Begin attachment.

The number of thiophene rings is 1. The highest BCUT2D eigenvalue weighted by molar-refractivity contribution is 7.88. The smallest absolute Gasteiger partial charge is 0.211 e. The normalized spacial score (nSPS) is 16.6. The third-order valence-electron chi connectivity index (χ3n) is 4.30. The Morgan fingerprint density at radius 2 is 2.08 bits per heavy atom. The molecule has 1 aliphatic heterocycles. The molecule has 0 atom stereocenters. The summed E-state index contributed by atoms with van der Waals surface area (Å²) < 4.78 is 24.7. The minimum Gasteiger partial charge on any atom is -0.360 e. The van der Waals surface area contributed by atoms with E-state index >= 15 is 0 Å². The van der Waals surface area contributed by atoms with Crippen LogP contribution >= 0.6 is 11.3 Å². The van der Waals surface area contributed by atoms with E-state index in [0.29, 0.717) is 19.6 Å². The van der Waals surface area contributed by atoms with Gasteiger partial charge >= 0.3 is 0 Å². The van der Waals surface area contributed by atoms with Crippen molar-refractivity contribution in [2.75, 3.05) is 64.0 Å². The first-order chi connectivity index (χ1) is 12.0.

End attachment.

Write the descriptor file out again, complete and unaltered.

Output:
The number of thiophene rings is 1. The highest BCUT2D eigenvalue weighted by molar-refractivity contribution is 7.88. The smallest absolute Gasteiger partial charge is 0.211 e. The normalized spacial score (nSPS) is 16.6. The third-order valence-electron chi connectivity index (χ3n) is 4.30. The Morgan fingerprint density at radius 2 is 2.08 bits per heavy atom. The molecule has 1 aliphatic heterocycles. The molecule has 0 atom stereocenters. The summed E-state index contributed by atoms with van der Waals surface area (Å²) < 4.78 is 24.7. The minimum Gasteiger partial charge on any atom is -0.360 e. The van der Waals surface area contributed by atoms with E-state index >= 15 is 0 Å². The van der Waals surface area contributed by atoms with Crippen LogP contribution >= 0.6 is 11.3 Å². The van der Waals surface area contributed by atoms with E-state index in [0.29, 0.717) is 19.6 Å². The van der Waals surface area contributed by atoms with Gasteiger partial charge >= 0.3 is 0 Å². The van der Waals surface area contributed by atoms with Crippen molar-refractivity contribution in [2.75, 3.05) is 64.0 Å². The first-order chi connectivity index (χ1) is 12.0.